Author: Lizzie Dearden
The UK will be handed a “very hefty bill” for leaving the European Union, Jean-Claude Juncker has warned.
The President of the European Commission said the EU would seek payment from Theresa May‘s Government to cover future spending Britain had committed to but would not fulfil as a member.
“The British should know this, they know this already, that it will not be at a discount or at zero cost. The British must respect commitments they were involved in making,” he told the Belgian parliament.
“So the bill will be, to put it a bit crudely, very hefty.”
Mr Juncker said Britain would need years to negotiate any future trade deals with the EU after quitting the bloc.
“To agree on the future architecture of relations between the United Kingdom and the European Union, we will need years,“ he added.
Discussions are under way in Brussels on the size of the bill to be presented to the Prime Minister when she launches withdrawal talks, with unconfirmed reports suggesting the demand may be as high as €60bn (£51bn) over the next six years.
The sum would cover the UK’s share of the cost of projects and programmes that it signed up to as part of the 28-nation bloc, as well as pensions for EU officials who served during its 45-year membership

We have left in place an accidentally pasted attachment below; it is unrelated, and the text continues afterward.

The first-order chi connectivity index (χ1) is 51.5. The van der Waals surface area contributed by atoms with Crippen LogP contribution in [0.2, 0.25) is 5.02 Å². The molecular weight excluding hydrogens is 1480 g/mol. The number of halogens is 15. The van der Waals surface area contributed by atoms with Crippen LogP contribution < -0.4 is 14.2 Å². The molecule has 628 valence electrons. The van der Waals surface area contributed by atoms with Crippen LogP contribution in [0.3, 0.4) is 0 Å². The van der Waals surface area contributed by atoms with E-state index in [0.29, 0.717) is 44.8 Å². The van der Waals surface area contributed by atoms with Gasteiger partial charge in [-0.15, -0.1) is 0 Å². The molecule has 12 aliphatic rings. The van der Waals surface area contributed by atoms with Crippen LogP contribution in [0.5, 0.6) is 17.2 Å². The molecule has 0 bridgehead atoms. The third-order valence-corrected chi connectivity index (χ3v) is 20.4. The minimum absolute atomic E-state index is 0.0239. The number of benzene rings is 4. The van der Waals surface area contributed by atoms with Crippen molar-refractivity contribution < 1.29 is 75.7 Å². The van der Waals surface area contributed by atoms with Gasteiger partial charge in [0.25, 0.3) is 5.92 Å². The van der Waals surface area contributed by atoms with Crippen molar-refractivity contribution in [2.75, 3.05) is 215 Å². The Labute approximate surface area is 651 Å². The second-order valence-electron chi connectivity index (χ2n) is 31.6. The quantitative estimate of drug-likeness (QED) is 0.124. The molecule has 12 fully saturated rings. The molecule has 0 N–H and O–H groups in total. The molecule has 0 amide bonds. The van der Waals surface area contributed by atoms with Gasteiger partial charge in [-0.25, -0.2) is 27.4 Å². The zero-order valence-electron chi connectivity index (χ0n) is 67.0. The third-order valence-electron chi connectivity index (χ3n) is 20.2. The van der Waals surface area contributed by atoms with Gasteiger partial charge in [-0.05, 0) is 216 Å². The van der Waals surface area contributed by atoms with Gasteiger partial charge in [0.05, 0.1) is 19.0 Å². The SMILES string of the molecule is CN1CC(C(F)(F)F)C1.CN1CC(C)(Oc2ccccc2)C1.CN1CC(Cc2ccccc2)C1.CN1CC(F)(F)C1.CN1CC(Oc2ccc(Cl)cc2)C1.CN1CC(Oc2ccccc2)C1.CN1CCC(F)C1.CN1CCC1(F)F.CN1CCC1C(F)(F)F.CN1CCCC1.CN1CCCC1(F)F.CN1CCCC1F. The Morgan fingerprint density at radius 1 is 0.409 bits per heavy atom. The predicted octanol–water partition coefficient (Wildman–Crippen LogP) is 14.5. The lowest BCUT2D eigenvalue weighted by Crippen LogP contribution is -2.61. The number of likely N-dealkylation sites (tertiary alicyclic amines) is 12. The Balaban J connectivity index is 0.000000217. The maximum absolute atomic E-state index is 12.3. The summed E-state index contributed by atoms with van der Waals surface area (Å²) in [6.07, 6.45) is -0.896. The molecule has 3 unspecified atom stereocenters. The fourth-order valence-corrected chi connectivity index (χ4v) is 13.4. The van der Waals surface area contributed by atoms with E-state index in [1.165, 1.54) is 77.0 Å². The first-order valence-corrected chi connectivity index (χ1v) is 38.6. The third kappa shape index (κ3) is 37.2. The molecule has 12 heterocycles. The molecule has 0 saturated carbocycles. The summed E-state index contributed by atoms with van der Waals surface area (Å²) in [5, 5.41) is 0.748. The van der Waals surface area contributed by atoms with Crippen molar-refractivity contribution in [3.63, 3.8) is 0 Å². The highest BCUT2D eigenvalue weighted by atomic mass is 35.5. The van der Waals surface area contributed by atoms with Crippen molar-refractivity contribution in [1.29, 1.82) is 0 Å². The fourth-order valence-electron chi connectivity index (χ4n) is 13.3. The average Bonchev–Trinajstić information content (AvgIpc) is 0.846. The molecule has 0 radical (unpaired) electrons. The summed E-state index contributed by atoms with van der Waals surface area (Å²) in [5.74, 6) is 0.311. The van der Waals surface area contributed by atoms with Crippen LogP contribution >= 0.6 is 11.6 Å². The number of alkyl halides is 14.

Brussels’s position is that withdrawal arrangements – including the “exit bill” – must be agreed before moving on to potentially lengthy negotiations over future trade relations.
But the Government insists the talks can run in parallel after Ms May kicks off negotiations under Article 50 of the EU treaties, which she has promised to do by the end of March.
The European Commission has told the UK there can be no membership of the European single market without freedom of movement for workers – a key issue for many people who voted for Brexit.
“Those who want to benefit from the advantages of the single market must respect the four fundamental freedoms, including the one which relates to the movement of workers,” Mr Juncker said, calling Brexit “a crisis which concerns us all”.
“We need to settle our affairs not with our hearts full of a feeling of hostility, but with the knowledge that the continent owes a lot to the UK,” he added.
“Without Churchill, we would not be here – we mustn’t forget that, but we mustn’t be naive.
“Our British friends will need to understand that we want to continue to develop European integration.”
His comments came during the second day of the House of Lords debate on the European Union (Notification of Withdrawal) Bill.
The legislation, which would allow the Prime Minister to trigger the formal two-year Brexit process, has already cleared the Commons unamended with big majorities.
But the Government does not have a majority in the Lords and opposition peers are attempting to amend or block the legislation.